A Response from Clive Hamilton, professor of public ethics at the Centre for Applied Philosophy and Public Ethics, a joint center of Charles Sturt University and the University of Melbourne
The ecomoderns’ techno-fetishism is possible only because they don’t think about politics. It is true that thinking about the politics of climate change is depressing. For those who “embrace an optimistic view toward human capacities and the future,” the easiest path is to ignore the messy world of politics and focus one’s gaze on humankind’s amazing technological achievements.
And so in the manifesto, which tells a story of how we got here and where we should go, there is no mention of the forces, national and international, that have given us rising carbon dioxide concentrations, acidifying oceans and all the rest. We look in vain to find reference to the proven power of corporations and lobbyists to stop environmental laws, or to the total victory of money politics in the United States, now entrenched after Citizens United. Exxon and organized denialism do not appear even between the lines.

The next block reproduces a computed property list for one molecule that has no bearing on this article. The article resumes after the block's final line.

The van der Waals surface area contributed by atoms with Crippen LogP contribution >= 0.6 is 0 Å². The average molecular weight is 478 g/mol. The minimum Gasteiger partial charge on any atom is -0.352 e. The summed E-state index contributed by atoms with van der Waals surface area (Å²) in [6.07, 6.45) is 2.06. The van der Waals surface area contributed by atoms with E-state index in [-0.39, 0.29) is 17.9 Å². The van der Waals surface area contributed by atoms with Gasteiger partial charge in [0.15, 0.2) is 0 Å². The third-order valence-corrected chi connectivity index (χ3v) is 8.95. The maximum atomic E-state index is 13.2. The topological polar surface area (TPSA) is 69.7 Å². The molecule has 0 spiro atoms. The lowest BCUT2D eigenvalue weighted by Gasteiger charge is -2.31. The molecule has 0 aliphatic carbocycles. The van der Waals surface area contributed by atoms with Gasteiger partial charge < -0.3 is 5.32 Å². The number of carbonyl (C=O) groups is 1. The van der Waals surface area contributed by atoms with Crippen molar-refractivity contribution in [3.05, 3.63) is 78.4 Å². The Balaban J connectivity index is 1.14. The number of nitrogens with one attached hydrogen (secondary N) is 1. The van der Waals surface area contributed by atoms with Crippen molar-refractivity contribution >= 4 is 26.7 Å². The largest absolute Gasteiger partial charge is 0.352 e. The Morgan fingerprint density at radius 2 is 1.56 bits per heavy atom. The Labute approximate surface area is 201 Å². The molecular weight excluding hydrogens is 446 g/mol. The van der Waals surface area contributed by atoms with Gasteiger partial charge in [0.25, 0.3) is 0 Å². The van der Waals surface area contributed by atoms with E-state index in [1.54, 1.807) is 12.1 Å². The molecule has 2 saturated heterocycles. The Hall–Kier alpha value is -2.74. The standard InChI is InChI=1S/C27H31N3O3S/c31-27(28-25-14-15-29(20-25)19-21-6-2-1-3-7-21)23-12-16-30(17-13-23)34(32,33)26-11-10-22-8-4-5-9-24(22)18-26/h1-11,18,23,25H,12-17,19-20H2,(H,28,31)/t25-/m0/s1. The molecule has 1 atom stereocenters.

For the ecomoderns, the story of the past and the story of the future revolve around one thing: “Meaningful climate mitigation is fundamentally a technological challenge.” It’s an entire historiography in which the human relationship to the natural world depends essentially on human ingenuity and entrepreneurship. It is not kings, presidents, proletarians or generals who make history — but rather scientists, inventors and engineers, and it is they who will save us.
If you believe that solving the climate change problem “is fundamentally a technological challenge,” then we are in this mess not because of the power of the fossil fuel lobby, not because of the influence of the campaign of denial, not because of money politics, not because persuading consumers to accept a price on carbon seems too hard, and not because getting international cooperation has been fraught. No, we are in this mess because technology has not evolved quickly enough to avoid it.